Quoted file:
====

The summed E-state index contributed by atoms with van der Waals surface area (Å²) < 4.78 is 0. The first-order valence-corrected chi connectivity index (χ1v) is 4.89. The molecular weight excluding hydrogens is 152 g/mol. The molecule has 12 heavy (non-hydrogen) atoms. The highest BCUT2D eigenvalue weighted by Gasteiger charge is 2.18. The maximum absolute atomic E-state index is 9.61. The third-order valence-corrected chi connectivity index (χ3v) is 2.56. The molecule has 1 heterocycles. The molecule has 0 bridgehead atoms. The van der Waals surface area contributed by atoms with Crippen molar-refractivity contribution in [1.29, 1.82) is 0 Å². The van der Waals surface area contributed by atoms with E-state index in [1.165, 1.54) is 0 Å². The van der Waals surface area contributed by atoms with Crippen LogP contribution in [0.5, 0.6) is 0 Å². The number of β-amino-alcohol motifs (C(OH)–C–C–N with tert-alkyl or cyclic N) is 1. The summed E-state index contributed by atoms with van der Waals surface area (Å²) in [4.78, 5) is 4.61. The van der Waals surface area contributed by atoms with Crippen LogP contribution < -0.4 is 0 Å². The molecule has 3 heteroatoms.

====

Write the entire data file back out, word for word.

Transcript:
The summed E-state index contributed by atoms with van der Waals surface area (Å²) < 4.78 is 0. The first-order valence-corrected chi connectivity index (χ1v) is 4.89. The molecular weight excluding hydrogens is 152 g/mol. The molecule has 12 heavy (non-hydrogen) atoms. The highest BCUT2D eigenvalue weighted by Gasteiger charge is 2.18. The maximum absolute atomic E-state index is 9.61. The third-order valence-corrected chi connectivity index (χ3v) is 2.56. The molecule has 1 heterocycles. The molecule has 0 bridgehead atoms. The van der Waals surface area contributed by atoms with Crippen molar-refractivity contribution in [1.29, 1.82) is 0 Å². The van der Waals surface area contributed by atoms with E-state index in [1.165, 1.54) is 0 Å². The van der Waals surface area contributed by atoms with Crippen LogP contribution in [0.5, 0.6) is 0 Å². The number of β-amino-alcohol motifs (C(OH)–C–C–N with tert-alkyl or cyclic N) is 1. The summed E-state index contributed by atoms with van der Waals surface area (Å²) in [4.78, 5) is 4.61. The van der Waals surface area contributed by atoms with Crippen LogP contribution < -0.4 is 0 Å². The molecule has 3 heteroatoms.